Wondering what everyone’s thoughts are around the trend of integration, especially with cockpits. I appreciate the aesthetic…do you think it’s a worthwhile tradeoff: appearance vs. functionality?
I just got an integrated cockpit bike and that was on my list of wants. I like it a lot - I don’t notice or feel any difference except for the inability to adjust the bar angle. So, I feel it functions the same or better than non-integrated.
Can’t stand them. I regularly wrench for a Bike Fitter and the lack of ability to make adjustments is nuts.
Even if the client is prepared to pay the cost of replacing the parts (which is horrendous in most cases), the range is strictly limited. Typically there is only one stem angle made, one bar shape, one reach per width and limited widths. And that’s assuming that the options are actually available to purchase separately. If the bike is current model you have a slim chance (in my experience). If it’s an out dated model? Forget it.
Telling a client that they need a different seat post offset to achieve their position, that it is proprietary and the only option will cost them $400 just stinks.
I know I’m not the target audience but I just can’t see that the aero and asthetic gains on the bike make up for the cyclist being uncomfortable/injured/not aero.
Sorry, seems you hit a sore spot there.
Love the integrated handlebar (“cockpit”—come on…)–contrary to the above, if purchased non-OEM, you have a range of choices, widths, stem lengths, shapes, and rises, reasonably priced (the ones I buy, at least) and very secure–there’s a reason that’s all you see on the pro Tour bikes. I use them on all bikes that I build/sell/ride. Of course, it has to be the right one, from the start, but if you know what rise and lengths work for you, then they are far better than the old standard.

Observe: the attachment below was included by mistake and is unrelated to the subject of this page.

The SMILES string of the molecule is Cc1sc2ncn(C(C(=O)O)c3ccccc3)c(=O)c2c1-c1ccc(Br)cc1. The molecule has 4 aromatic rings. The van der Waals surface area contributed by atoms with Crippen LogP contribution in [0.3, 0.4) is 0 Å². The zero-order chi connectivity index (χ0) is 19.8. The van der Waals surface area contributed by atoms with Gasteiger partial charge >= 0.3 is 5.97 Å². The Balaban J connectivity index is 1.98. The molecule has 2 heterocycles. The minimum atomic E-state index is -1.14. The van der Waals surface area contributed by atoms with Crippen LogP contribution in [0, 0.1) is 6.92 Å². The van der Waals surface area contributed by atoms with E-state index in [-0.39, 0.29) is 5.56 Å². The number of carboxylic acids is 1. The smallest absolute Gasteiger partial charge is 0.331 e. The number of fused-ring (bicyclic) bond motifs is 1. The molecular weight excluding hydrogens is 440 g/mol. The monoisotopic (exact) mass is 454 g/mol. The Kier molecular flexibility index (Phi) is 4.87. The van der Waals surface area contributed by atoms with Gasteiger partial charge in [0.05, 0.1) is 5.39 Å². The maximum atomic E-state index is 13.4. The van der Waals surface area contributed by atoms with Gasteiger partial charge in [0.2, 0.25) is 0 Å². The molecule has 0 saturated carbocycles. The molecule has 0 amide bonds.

@macnmaze I agree that if you start out knowing your position and can purchase accordingly you have a much better chance of finding something that works.
The trouble is that your approach is not the common one. The usual approach (in my experience) is that the cyclist buys the complete bike without giving a moment’s though to the front end (or the seat post) and then is locked into the company’s propriety system. And a lot of those don’t have much choice.
I’m never swayed by what the pros ride. They ride what they are paid to ride and have to make do with the options available. It could be exactly what they would ride given the choice. Or it could be that they hate the equipment. It’s just not a reliable indication of preference.
I really like mine on my road bike - but to the above points I did the fitting prior to buying the bike so purchased with that fit in mind and haven’t had to modify a thing other than the saddle. I’d say it’s worth it if your comfortable with your fit parameters as it is totally fuss free once you’ve got it right. I wouldn’t do it though on the gravel or XC bike least they require bush mechanic repairs.